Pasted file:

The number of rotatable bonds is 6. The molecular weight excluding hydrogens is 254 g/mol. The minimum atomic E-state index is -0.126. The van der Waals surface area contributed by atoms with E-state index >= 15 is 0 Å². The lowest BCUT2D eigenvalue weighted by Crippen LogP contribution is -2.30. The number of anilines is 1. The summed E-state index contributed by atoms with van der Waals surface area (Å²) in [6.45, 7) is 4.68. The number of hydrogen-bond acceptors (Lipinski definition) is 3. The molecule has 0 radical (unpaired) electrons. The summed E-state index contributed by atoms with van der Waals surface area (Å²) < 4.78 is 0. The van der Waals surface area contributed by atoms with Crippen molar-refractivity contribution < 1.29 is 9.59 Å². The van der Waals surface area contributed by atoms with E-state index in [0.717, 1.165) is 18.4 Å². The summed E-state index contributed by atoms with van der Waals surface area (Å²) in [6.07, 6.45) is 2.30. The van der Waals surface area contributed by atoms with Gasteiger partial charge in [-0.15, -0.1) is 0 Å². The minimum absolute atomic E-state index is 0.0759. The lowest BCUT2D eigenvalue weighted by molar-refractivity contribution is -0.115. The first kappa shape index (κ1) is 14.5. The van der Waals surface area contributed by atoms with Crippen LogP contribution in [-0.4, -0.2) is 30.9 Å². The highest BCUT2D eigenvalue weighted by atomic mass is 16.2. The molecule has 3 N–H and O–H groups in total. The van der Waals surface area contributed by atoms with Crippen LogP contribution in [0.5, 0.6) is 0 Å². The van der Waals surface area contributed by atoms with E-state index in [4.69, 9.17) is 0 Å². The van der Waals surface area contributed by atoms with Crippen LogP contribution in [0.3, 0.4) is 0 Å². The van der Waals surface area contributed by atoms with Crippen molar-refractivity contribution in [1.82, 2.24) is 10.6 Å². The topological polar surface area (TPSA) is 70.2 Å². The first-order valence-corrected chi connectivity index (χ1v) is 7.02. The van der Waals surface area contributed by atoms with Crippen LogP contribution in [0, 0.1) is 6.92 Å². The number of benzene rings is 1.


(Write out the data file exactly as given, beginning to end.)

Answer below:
The number of rotatable bonds is 6. The molecular weight excluding hydrogens is 254 g/mol. The minimum atomic E-state index is -0.126. The van der Waals surface area contributed by atoms with E-state index >= 15 is 0 Å². The lowest BCUT2D eigenvalue weighted by Crippen LogP contribution is -2.30. The number of anilines is 1. The summed E-state index contributed by atoms with van der Waals surface area (Å²) in [6.45, 7) is 4.68. The number of hydrogen-bond acceptors (Lipinski definition) is 3. The molecule has 0 radical (unpaired) electrons. The summed E-state index contributed by atoms with van der Waals surface area (Å²) < 4.78 is 0. The van der Waals surface area contributed by atoms with Crippen molar-refractivity contribution < 1.29 is 9.59 Å². The van der Waals surface area contributed by atoms with E-state index in [0.717, 1.165) is 18.4 Å². The summed E-state index contributed by atoms with van der Waals surface area (Å²) in [6.07, 6.45) is 2.30. The van der Waals surface area contributed by atoms with Gasteiger partial charge in [-0.15, -0.1) is 0 Å². The minimum absolute atomic E-state index is 0.0759. The lowest BCUT2D eigenvalue weighted by molar-refractivity contribution is -0.115. The first kappa shape index (κ1) is 14.5. The van der Waals surface area contributed by atoms with Crippen LogP contribution in [-0.4, -0.2) is 30.9 Å². The highest BCUT2D eigenvalue weighted by atomic mass is 16.2. The molecule has 3 N–H and O–H groups in total. The van der Waals surface area contributed by atoms with Crippen LogP contribution in [0.5, 0.6) is 0 Å². The van der Waals surface area contributed by atoms with E-state index in [4.69, 9.17) is 0 Å². The van der Waals surface area contributed by atoms with Crippen LogP contribution in [0.3, 0.4) is 0 Å². The van der Waals surface area contributed by atoms with Crippen molar-refractivity contribution in [1.82, 2.24) is 10.6 Å². The topological polar surface area (TPSA) is 70.2 Å². The first-order valence-corrected chi connectivity index (χ1v) is 7.02. The van der Waals surface area contributed by atoms with Crippen LogP contribution in [0, 0.1) is 6.92 Å². The number of benzene rings is 1.